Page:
No foreign judges?

President Maithripala Sirisena has recently said at a gathering of judicial officers that he won’t accept foreign judges in any investigation into human rights violations here. Stating that he has his faith in local judges and judicial administrators he has stressed the need to ensure judicial independence.

President Sirisena may have his faith in the judiciary. But, the question is whether the discerning public is on the same page as he on this score. Didn’t the champions of good governance who threw in their lot with Sirisena at the last presidential election apportion the blame for the 18th Amendment to the judiciary, which they said, had not stood firm? Didn’t they rake the then Chief Justice over the coals for having prepared the ground for that amendment to be steamrollered through Parliament?

Some judicial officers have become putty in the hands of politicians and wealthy crooks. They keep court houses open till midnight to remand Opposition politicians. But, when ruling party politicians are brought there they are granted bail in next to no time! Double standards of this nature take a corrosive effect on the independence and legitimacy of the judiciary. The recent appointment of the state prosecutor has also left a bad taste in many a mouth.

Water is capable of purifying itself if pollution levels are reasonably low. The same goes for the judiciary. A prerequisite for enabling the judiciary to cleanse itself and restore its independence is for politicians to keep their dirty hands off that institution. Most of all, judges who have become pliable tools in the hands of politicians and unconscionably do political work for governments must be weeded out.

 

The judiciary cannot function properly unless other key state institutions such as the police and the Attorney General’s Department cooperate with it fully. The less said about the police the better! They are responsible for the extremely low conviction rate (4%). They swing into action when they are ordered by their political masters to arrest someone for keeping an elephant without a permit, but they baulk at investigating even serious allegations against ministers.

 

The Attorney General’s Department has been reduced to a mere appendage of the ruling party. The previous administration used it as a bludgeon against its opponents and manipulated it to let its backers off the hook. Those who expected the situation to improve following the Jan. 08, 2015 regime change are as disillusioned and disappointed as Ven. Maduluwawe Sobitha Thera, the chief architect of the present government, was at the time of his untimely demise.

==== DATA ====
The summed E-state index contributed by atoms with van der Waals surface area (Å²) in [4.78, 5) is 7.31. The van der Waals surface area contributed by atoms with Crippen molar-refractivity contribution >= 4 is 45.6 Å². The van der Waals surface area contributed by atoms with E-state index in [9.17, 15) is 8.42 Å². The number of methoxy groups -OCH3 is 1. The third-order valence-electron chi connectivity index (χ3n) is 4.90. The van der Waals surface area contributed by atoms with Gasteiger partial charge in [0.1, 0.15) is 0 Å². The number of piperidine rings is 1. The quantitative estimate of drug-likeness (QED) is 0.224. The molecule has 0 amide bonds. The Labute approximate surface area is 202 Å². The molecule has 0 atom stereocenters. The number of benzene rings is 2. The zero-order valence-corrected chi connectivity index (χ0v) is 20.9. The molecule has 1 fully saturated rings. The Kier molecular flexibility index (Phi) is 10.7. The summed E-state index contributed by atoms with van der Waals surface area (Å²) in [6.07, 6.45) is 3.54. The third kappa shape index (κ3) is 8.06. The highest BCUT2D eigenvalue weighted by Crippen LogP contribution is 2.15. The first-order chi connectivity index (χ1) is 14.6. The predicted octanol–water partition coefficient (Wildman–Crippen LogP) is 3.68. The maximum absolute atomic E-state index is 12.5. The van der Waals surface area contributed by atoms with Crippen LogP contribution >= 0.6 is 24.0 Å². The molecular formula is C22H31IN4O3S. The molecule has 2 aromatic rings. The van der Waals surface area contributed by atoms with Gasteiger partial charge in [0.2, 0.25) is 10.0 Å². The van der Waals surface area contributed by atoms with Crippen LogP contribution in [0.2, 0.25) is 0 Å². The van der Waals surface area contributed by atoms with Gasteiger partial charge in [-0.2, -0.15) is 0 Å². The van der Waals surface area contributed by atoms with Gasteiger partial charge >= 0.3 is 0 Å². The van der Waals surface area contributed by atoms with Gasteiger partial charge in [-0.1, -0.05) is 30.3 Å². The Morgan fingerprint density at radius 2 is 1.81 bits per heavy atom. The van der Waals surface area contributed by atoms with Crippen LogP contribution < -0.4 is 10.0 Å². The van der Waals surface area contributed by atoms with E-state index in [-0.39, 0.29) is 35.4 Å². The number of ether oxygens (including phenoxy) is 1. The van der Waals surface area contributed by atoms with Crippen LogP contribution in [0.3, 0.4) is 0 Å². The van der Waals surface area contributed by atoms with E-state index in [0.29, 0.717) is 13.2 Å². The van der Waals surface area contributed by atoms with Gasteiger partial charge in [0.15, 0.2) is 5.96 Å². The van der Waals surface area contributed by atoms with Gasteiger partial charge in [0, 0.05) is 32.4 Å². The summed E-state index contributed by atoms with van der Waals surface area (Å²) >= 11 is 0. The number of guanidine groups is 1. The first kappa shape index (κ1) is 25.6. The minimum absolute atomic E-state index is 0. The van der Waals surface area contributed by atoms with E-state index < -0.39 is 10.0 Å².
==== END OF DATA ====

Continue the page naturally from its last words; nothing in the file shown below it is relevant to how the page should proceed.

As for the war crimes court to be set up the government should pat itself on the back for having outwitted its political opponents. Initially, its critics cranked up pressure on it not to agree to a war crimes probe in Geneva at all. Then, they hung their campaign on a section of the UNHRC resolution, which provides for the involvement of foreign judges in the war crimes court. Now, the government says foreign judges will not be involved in the process. It may be telling the truth, but the fact remains that the war crimes court will be there!

 

Foreign judges do not necessarily have to sit on the bench for war crimes trials to be manipulated. There’s more than one way to shoe a horse, as they say. The Saddam Hussein trial in Iraq is a case in point.

 

Anchored as the Iraqi Higher Criminal Court, which tried Saddam Hussein et al was in the Iraqi justice system, foreign powers exerted influence on its judges and proceedings. Hussein minced no words when he condemned what he was being subjected to as a political show trial. He told a judge in open court in July 2004: ‘I do not want to make you feel uneasy, but you know this is all theatre by Bush to help him with his election campaign.’

 

Hybrid courts with foreign participation to varying degrees have gained wider acceptance among western powers and human rights groups as the International Criminal Tribunal lost its credibility following the Milosevic trial and due to its inherent flaws and, above all, the cost factor. Quasi domestic courts help the governments tasked with conducting war crimes probes counter allegations that they are compromising national sovereignty. It may be recalled that an Iraqi justice minister, in spite of being pro-American, was constrained to remark that the presence of foreign judges would undermine Iraqi sovereignty and undercut the value of the Iraqi judiciary.

 

In Iraq, the court which tried Hussein was less internationalised than those in Cambodia and East Timor, but Hussein and his loyalists were hanged following trials which reeked of political interference. So much for the independence of ‘domestic’ war crimes courts!